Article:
Mobility and mobility-related participation outcomes of powered wheelchair and scooter interventions after 4-months and 1-year use

Löfqvist, C., Pettersson, C., Iwarsson, .S. and Brandt, A. (2012) Mobility and mobility-related participation outcomes of powered wheelchair and scooter interventions after 4-months and 1-year use. Disability and Rehabiliation: Assistive Technology, 7 3: 211-218. doi:10.3109/17483107.2011.619224


Author Löfqvist, C.
Pettersson, C.
Iwarsson, .S.
Brandt, A.
Title Mobility and mobility-related participation outcomes of powered wheelchair and scooter interventions after 4-months and 1-year use
Journal name Disability and Rehabiliation: Assistive Technology   Check publisher's open access policy
ISSN 1748-3107
1748-3115
Publication date 2012-05
Sub-type Article (original research)
DOI 10.3109/17483107.2011.619224
Open Access Status
Volume 7
Issue 3
Start page 211
End page 218
Total pages 8
Place of publication New York, NY, United States
Publisher Informa Healthcare
Language eng
Formatted abstract
Purpose: The aim was to investigate outcomes of powered wheelchair and scooter interventions after 4-months and 1-year use regarding need for assistance when moving around, frequency of mobility-related participation, easiness/difficulty in mobility during participation, and number of participation aspects performed in everyday life.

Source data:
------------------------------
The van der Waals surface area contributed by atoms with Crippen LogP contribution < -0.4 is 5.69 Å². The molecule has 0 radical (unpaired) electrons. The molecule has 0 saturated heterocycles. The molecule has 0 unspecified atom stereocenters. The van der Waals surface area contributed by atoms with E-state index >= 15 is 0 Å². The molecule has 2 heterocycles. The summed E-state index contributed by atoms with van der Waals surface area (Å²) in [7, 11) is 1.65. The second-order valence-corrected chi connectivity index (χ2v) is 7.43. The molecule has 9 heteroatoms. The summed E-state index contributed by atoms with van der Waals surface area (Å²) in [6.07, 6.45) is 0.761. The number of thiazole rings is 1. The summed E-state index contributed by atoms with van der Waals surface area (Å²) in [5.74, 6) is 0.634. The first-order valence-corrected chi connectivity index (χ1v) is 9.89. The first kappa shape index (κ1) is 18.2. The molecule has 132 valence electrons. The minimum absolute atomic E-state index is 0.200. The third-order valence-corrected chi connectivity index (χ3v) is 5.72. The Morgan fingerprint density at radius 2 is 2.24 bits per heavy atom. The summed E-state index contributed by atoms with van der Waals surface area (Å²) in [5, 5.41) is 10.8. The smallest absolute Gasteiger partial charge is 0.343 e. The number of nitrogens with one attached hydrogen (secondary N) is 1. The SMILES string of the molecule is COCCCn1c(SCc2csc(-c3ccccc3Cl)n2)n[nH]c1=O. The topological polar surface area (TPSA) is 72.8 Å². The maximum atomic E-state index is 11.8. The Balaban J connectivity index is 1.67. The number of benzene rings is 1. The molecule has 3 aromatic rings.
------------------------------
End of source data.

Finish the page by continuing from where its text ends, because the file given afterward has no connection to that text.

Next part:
Method: The study was a prospective cohort study, using an instrument focusing on mobility-related participation outcomes of mobility device interventions (NOMO 1.0), at baseline, after 4-months and 1-year use.

Results: The results show that the outcomes in terms of participation frequency and easiness in mobility occur in a short time perspective, and that the effects remained stable at 1-year follow-up. The frequency of going for a walk increased most prominently (26%). Even though the majority of the participation aspects were not performed, more often they became easier to perform: 5691% found that shopping, walking and visiting family/friends were easier. Moreover, independence outdoors and indoors increased.

Conclusions: This small study provides knowledge about the outcomes of powered wheelchairs and scooters in terms of mobility and mobility-related participation in real-life situations. The study supports results from former studies, but even so, larger studies are required in order to provide evidence for the effectiveness of powered wheelchairs and scooters. Implications for Rehabilitation Powered wheelchair and scoter interventions increased independence in mobility and easiness in mobility-related participation in everyday life. Easiness in participation can be considered an important follow-up dimension after powered wheelchair and scooter interventions. A 4-month follow-up time after powered wheelchair and scooter intervention seems adequate. 
Keyword Assistive devices
Effect
Electric wheelchairs
Mobility devices
NOMO 1.0
Occupational therapy
Rehabilitation
Q-Index Code C1
Q-Index Status Provisional Code
Institutional Status Non-UQ

Document type: Journal Article
Sub-type: Article (original research)
Collection: School of Nursing, Midwifery and Social Work Publications
 
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Created: Wed, 02 Jul 2014, 14:08:37 EST by Vicki Percival on behalf of School of Nursing, Midwifery and Social Work